The builder's mortgage company qualifies this buyer on a 3/1 ARM telling them that the rate will rise and fall with the interest rate environment and overall economy. They don't tell them that the adjusted rate is figured by adding a margin to an indexed rate which automatically means the payment will adjust at the very least the maximum capped amount for the first three adjustment periods. At the end of the 3 year fixed rate period a new payment is figured at the new rate.

The borrower cannot afford the new higher payment and the property ends up in foreclosure. The builder is in and out of the subdivision before the first wave of foreclosures hit as this would dramatically cut profit due to the 20-45% cut in overall values caused by the high number of foreclosures in the subdivision.

I know this because I have recently purchased a home at $90,000 when the original price 3 years ago was $134,000 in one of these subdivisions.
The large well financed tract builder moves on to construct a new subdivision.

If the market is so strong then please tell me why the values in these sudivisions drop by 20-45% while the builder moves on to a new subdivision and starts the same process/game all over again selling homes for $135,000-136,000. My best guess is that the existing homeowners (suckers) are not as sophisticated as the builder. In other words the homeowner cannot offer a 6% closing cost concession, 3% gift for downpayment, and pay a 5-7% commission to the real estate agent on top of a loss of value of 20-45%.

Near as I can tell our Federal Government, from the FMOC to HUD, is nurturing this type of situation where these supposedly new breed, consolidating, Wall Street homebuilders are enriching themselves at the expense of U.S. taxpayers and the poor souls they prey on, and I forgot to mention the sub-par or below average workmanship and materials these homebuilders offer.

In my opinion this is how we get record new home sales while we have record foreclosures. Is this the Bizarro world or what?

How good a juggler is/was Greenspan? I never thought he'd be able to keep all the balls in the air this long. Maybe his arms are starting to tire. Maybe he senses something coming. Maybe that is why he is no longer interested in the job. Maybe this is why he is just now starting to get real vocal about Fannie Mae (FNM) and Freddie Mac (FRE). Maybe he is setting the stage for, "It wasn't my fault."...."It was those damn GSE's."

The house of cards is starting to wobble.

RESPONSE: We have noticed that those defending ARMs are those that sell them. You point out the real risk of ARMs (a financial product like any other; just like a gun, it is how one uses them that is the danger): the proliferation of loose credit by inexperienced lenders bringing leverage to those that will ultimately not be able to manage it.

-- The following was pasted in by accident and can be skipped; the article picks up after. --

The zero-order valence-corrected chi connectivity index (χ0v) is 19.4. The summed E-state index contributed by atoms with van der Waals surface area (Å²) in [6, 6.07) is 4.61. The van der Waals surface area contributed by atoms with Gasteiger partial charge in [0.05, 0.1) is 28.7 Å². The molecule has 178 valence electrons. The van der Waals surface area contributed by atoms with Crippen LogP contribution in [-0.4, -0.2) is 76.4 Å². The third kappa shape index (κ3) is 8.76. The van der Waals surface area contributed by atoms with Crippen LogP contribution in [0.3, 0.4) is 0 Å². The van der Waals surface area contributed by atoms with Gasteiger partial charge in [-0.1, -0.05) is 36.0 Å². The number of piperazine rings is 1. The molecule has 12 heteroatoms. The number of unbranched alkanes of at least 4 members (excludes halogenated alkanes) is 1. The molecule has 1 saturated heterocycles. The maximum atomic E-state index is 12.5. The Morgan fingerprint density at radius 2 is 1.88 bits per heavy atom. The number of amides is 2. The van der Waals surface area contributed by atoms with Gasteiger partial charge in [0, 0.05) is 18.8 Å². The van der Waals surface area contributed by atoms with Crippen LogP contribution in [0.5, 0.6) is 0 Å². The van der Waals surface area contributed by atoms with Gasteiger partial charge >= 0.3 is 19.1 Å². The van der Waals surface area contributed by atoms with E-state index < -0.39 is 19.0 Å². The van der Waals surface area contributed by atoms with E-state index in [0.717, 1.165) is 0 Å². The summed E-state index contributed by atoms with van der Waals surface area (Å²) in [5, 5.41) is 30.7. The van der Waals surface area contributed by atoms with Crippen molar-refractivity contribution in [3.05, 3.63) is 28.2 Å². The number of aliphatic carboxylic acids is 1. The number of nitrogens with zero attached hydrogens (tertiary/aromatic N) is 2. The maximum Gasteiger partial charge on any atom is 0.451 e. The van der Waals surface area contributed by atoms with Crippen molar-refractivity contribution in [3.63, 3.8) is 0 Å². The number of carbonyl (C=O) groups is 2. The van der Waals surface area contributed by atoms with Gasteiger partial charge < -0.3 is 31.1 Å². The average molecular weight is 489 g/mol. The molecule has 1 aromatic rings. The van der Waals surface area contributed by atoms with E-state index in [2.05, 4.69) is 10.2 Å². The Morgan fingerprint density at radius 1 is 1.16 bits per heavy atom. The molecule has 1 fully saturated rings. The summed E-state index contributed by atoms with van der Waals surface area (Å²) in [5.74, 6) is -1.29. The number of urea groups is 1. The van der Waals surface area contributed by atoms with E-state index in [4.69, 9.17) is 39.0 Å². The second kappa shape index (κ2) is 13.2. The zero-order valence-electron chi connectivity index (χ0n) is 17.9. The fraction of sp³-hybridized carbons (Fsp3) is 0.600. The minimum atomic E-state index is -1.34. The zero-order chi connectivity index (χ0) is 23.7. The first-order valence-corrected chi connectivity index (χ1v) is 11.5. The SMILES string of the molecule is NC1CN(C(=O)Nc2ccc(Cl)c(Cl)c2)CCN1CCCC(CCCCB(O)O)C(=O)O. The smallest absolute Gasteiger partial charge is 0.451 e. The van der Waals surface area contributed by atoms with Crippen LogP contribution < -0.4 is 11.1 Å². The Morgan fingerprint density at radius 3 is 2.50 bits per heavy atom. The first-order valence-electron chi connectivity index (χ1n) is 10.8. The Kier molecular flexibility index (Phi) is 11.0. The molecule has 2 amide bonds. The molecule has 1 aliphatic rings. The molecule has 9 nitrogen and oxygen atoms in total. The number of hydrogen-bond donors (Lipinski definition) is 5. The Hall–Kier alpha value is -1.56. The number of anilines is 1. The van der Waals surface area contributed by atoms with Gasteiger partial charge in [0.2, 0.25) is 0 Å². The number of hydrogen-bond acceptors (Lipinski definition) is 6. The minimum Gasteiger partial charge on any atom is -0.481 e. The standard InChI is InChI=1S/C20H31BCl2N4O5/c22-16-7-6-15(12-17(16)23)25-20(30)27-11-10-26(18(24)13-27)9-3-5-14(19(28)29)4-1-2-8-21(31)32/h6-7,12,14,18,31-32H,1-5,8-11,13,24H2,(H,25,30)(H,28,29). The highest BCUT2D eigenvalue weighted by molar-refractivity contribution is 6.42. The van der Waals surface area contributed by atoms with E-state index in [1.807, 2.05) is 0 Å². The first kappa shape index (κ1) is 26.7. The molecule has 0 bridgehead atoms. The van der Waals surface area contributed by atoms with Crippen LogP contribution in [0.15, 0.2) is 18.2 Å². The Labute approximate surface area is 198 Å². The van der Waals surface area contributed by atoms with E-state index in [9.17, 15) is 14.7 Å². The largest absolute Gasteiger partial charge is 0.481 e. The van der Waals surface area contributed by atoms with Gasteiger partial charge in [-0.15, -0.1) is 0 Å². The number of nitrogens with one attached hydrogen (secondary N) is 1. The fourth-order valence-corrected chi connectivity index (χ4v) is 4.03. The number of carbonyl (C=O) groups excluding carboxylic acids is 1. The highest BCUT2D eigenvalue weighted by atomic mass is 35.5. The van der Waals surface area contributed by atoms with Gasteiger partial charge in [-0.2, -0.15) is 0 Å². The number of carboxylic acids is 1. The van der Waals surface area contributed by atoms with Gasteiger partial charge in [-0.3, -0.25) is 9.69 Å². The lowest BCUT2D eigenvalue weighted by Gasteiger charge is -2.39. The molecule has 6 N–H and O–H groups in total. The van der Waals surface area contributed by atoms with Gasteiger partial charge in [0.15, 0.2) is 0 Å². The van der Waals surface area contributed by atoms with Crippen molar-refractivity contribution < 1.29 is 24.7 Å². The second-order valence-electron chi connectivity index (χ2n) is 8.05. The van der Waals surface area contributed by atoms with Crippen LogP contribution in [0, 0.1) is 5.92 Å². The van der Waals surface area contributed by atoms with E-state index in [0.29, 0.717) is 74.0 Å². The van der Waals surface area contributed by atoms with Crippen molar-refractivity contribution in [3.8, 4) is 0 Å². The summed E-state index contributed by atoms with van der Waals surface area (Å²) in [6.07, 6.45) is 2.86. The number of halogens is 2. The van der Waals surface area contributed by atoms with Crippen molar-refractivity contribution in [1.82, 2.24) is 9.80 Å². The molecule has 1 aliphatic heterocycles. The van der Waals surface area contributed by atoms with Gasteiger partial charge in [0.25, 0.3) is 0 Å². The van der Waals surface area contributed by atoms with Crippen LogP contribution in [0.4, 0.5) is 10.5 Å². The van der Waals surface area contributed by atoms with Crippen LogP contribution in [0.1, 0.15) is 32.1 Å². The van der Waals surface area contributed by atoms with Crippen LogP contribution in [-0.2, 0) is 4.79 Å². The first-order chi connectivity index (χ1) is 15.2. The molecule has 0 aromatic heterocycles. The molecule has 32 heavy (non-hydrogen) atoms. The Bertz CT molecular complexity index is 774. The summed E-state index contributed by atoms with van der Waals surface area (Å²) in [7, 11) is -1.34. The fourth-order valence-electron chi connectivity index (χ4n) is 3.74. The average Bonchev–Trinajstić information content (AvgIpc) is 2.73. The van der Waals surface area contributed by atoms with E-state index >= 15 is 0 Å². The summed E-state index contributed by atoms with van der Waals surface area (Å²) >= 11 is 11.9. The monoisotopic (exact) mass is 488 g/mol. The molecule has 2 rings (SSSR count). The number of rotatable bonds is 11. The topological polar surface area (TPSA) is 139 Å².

We don't dispute that 5/1 ARMs make loans cheaper and "match" cash flows for homewoners that have a short time horizon (although this fact is what creates pandoras box). We do understand, however, that they cause people to borrow a principal amount (the full purchase price of a house since there is a very low or no down-payment) that will ultimately not be supported by collateral value (the price that they will be able to sell the house at in five years).

Mr. Greenspan is not juggling anything, nor is he particularly talented in such. Mr. Greenspan has a very powerful tool: he is able to print money. He is the chief of the fire department and he has the biggest hose. He can douse the burning building and it seems there are no flames left, but tons of water is not the solution, although to the bystanders they don't know that. Water won't put out the electrical fire that is about to explode within.


   

 
At 9:49 AM, Blogger Ben Jones said...

Deb,
I had a post a while back in which the big builders bragged about how insulated they were from a price drop. The upshot was they had passed off the risk to the buyers and secondary mortgage markets. Good point.

 
At 10:23 AM, Anonymous historybugg said...

(it's a pyramid scheme which requires new people coming in at the bottom to allow people to keep moving up in appreciation.)

Right you are. Pyramid schemes fail when they can no longer attract new money.

Perhaps that's why, at this stage of the bubble, we are seeing so many folks within the govt-regulatory-industry Matrix putting forth all kinds of new ideas on how to sucker more people in (like Gordon Brown in the UK).

Fires burn out when they run out of fuel. With 70% of Americans now "homeowers"---by far an all-time record---it's going to be interesting to see how they can scrape the barrel any further.

Maybe that's why we are seeing so much interest in finding ways for illegal aliens to purchase homes.

What's the next step? Remember, we now have over 2 million Americans in prison (1 out of every 140 citizens). Maybe a mass amnesty so that our jailbirds can become part of the Owership Society?